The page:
Journal of Developmental Origins of Health and Disease

Original Articles

Osteoprotegerin in pregnant adolescents differs by race and is related to infant birth weight z-score

B. Essleya1, T. McNanleya2, B. Coopera2, A. McIntyrea2, F. Wittera3, Z. Harrisa4 and K. O'Briena1 c1

a1 Division of Nutritional Sciences, Cornell University, Ithaca, New York, USA

a2 Department of Obstetrics and Gynecology, University of Rochester School of Medicine, Rochester, New York, USA

a3 Department of Obstetrics and Gynecology, Johns Hopkins School of Medicine, Baltimore, Maryland, USA

a4 Department of Pediatrics, Johns Hopkins School of Medicine, Baltimore, Maryland, USA

Abstract

Osteoprotegerin (OPG) is involved in the regulation of bone turnover, but little is known about this protein during pregnancy or among neonates. We undertook a prospective longitudinal study to identify relationships between OPG, markers of bone turnover and birth outcomes in 155 pregnant adolescents (13–18 years) and their newborns. Maternal blood samples were collected at mid-gestation and at delivery. Cord blood was obtained at delivery. Serum OPG, estradiol and markers of bone formation (osteocalcin) and resorption (N-telopeptide) were assessed in all samples. Placental OPG expression was assessed in placental tissue obtained at delivery. Bone markers and OPG increased significantly from mid-gestation (26.0 ± 3.4 weeks) to delivery (39.3 ± 2.6 weeks). Neonatal OPG was significantly lower, but bone turnover markers were significantly higher than maternal values at mid-gestation and at parturition (P < 0.001). African-American adolescents had higher concentrations of OPG than Caucasian adolescents at mid-gestation (P = 0.01) and delivery (P = 0.04). Gestational age and estradiol were also predictors of maternal OPG at mid-gestation and delivery. OPG concentrations in cord blood were correlated with maternal OPG concentrations and were negatively associated with infant birth weight z-score (P = 0.02) and ponderal index (P = 0.02). In conclusion, maternal OPG concentrations increased across gestation and were significantly higher than neonatal OPG concentrations. Maternal and neonatal OPG concentrations were not associated with markers of bone turnover or placental OPG expression, but neonatal OPG was inversely associated with neonatal anthropometric measures. Additional research is needed to identify roles of OPG during pregnancy.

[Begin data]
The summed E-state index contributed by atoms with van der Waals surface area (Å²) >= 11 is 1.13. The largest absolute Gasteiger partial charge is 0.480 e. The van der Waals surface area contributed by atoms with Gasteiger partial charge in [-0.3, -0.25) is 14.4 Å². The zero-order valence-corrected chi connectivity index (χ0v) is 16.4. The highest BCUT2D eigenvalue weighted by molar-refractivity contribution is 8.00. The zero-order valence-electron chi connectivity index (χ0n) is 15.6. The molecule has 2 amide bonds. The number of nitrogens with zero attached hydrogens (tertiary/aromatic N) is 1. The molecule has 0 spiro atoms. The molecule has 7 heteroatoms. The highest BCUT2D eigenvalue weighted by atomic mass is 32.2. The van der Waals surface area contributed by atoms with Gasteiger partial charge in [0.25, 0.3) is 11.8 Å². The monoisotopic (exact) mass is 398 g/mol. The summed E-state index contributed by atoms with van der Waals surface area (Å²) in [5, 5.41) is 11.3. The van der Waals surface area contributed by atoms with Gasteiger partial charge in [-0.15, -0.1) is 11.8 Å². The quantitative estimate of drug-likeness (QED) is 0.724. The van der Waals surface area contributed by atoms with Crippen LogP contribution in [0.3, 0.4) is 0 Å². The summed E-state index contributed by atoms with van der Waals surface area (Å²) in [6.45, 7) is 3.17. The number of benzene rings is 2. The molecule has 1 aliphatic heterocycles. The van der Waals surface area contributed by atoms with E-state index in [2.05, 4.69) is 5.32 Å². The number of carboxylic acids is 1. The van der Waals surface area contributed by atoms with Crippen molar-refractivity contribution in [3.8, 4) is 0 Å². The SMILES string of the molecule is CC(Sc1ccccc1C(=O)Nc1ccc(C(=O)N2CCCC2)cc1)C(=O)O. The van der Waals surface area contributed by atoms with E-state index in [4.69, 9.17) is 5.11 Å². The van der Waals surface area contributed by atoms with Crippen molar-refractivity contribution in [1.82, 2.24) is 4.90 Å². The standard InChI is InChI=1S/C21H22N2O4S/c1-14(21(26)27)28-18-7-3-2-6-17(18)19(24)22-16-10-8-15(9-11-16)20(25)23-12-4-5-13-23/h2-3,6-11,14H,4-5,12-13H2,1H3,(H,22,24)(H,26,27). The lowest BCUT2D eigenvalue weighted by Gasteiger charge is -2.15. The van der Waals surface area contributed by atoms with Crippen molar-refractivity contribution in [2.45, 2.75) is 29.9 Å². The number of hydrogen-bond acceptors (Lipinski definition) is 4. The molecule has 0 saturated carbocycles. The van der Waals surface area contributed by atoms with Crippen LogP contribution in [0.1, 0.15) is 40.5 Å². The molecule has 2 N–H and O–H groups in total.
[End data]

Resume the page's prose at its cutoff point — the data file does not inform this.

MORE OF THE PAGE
Correspondence

c1 Address for correspondence: Prof. K. O'Brien, Division of Nutritional Sciences, Cornell University, 230 Savage, Ithaca, NY 14853, USA. (Email koo4@cornell.edu)

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